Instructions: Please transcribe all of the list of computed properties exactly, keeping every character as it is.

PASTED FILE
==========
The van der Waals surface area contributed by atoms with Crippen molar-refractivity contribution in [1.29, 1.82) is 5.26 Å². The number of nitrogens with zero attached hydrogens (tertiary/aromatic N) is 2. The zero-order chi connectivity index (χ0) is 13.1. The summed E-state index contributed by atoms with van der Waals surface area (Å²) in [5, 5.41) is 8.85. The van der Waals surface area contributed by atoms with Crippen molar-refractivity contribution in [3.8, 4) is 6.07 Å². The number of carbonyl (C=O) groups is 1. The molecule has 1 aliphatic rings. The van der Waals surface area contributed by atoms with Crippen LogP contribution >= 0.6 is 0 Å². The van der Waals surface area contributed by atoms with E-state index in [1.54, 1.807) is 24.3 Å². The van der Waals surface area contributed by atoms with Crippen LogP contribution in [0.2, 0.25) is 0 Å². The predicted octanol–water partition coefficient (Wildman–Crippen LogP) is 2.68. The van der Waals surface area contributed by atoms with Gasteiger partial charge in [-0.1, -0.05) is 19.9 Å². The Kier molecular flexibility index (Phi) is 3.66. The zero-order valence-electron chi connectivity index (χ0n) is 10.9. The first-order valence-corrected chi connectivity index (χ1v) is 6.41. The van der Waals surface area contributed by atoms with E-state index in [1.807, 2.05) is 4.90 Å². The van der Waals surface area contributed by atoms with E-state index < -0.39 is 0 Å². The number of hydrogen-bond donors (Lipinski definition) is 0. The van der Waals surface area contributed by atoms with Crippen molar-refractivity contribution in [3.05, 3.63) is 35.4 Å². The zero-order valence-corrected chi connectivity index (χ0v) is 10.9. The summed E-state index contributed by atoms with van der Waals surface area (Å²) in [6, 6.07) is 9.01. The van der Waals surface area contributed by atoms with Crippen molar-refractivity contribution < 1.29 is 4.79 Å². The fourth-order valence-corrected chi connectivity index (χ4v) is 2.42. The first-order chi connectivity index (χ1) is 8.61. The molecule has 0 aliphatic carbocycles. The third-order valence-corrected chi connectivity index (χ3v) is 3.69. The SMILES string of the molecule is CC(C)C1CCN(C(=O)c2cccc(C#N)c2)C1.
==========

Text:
The van der Waals surface area contributed by atoms with Crippen molar-refractivity contribution in [1.29, 1.82) is 5.26 Å². The number of nitrogens with zero attached hydrogens (tertiary/aromatic N) is 2. The zero-order chi connectivity index (χ0) is 13.1. The summed E-state index contributed by atoms with van der Waals surface area (Å²) in [5, 5.41) is 8.85. The van der Waals surface area contributed by atoms with Crippen molar-refractivity contribution in [3.8, 4) is 6.07 Å². The number of carbonyl (C=O) groups is 1. The molecule has 1 aliphatic rings. The van der Waals surface area contributed by atoms with Crippen LogP contribution >= 0.6 is 0 Å². The van der Waals surface area contributed by atoms with E-state index in [1.54, 1.807) is 24.3 Å². The van der Waals surface area contributed by atoms with Crippen LogP contribution in [0.2, 0.25) is 0 Å². The predicted octanol–water partition coefficient (Wildman–Crippen LogP) is 2.68. The van der Waals surface area contributed by atoms with Gasteiger partial charge in [-0.1, -0.05) is 19.9 Å². The Kier molecular flexibility index (Phi) is 3.66. The zero-order valence-electron chi connectivity index (χ0n) is 10.9. The first-order valence-corrected chi connectivity index (χ1v) is 6.41. The van der Waals surface area contributed by atoms with E-state index in [1.807, 2.05) is 4.90 Å². The van der Waals surface area contributed by atoms with E-state index < -0.39 is 0 Å². The number of hydrogen-bond donors (Lipinski definition) is 0. The van der Waals surface area contributed by atoms with Crippen molar-refractivity contribution in [3.05, 3.63) is 35.4 Å². The zero-order valence-corrected chi connectivity index (χ0v) is 10.9. The summed E-state index contributed by atoms with van der Waals surface area (Å²) in [6, 6.07) is 9.01. The van der Waals surface area contributed by atoms with Crippen molar-refractivity contribution < 1.29 is 4.79 Å². The fourth-order valence-corrected chi connectivity index (χ4v) is 2.42. The first-order chi connectivity index (χ1) is 8.61. The molecule has 0 aliphatic carbocycles. The third-order valence-corrected chi connectivity index (χ3v) is 3.69. The SMILES string of the molecule is CC(C)C1CCN(C(=O)c2cccc(C#N)c2)C1.